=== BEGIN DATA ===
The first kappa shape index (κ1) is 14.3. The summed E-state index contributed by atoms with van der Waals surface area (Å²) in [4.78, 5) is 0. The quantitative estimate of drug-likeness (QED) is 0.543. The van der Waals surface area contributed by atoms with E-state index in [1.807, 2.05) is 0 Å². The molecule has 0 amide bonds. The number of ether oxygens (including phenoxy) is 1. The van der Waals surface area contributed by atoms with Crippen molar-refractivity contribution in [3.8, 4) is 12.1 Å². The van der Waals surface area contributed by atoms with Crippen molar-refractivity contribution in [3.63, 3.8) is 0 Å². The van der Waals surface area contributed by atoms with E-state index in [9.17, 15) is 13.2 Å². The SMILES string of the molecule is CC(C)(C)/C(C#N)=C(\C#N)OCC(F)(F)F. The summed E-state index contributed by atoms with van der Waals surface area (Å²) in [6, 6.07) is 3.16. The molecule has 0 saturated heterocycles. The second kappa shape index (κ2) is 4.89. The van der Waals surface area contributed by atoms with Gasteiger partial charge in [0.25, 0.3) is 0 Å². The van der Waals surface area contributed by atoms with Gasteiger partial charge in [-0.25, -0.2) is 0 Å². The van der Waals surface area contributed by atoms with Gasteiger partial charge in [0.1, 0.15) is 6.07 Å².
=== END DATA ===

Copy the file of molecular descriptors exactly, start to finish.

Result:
The first kappa shape index (κ1) is 14.3. The summed E-state index contributed by atoms with van der Waals surface area (Å²) in [4.78, 5) is 0. The quantitative estimate of drug-likeness (QED) is 0.543. The van der Waals surface area contributed by atoms with E-state index in [1.807, 2.05) is 0 Å². The molecule has 0 amide bonds. The number of ether oxygens (including phenoxy) is 1. The van der Waals surface area contributed by atoms with Crippen molar-refractivity contribution in [3.8, 4) is 12.1 Å². The van der Waals surface area contributed by atoms with Crippen molar-refractivity contribution in [3.63, 3.8) is 0 Å². The van der Waals surface area contributed by atoms with E-state index in [9.17, 15) is 13.2 Å². The SMILES string of the molecule is CC(C)(C)/C(C#N)=C(\C#N)OCC(F)(F)F. The summed E-state index contributed by atoms with van der Waals surface area (Å²) in [6, 6.07) is 3.16. The molecule has 0 saturated heterocycles. The second kappa shape index (κ2) is 4.89. The van der Waals surface area contributed by atoms with Gasteiger partial charge in [0.25, 0.3) is 0 Å². The van der Waals surface area contributed by atoms with Gasteiger partial charge in [-0.25, -0.2) is 0 Å². The van der Waals surface area contributed by atoms with Gasteiger partial charge in [0.1, 0.15) is 6.07 Å².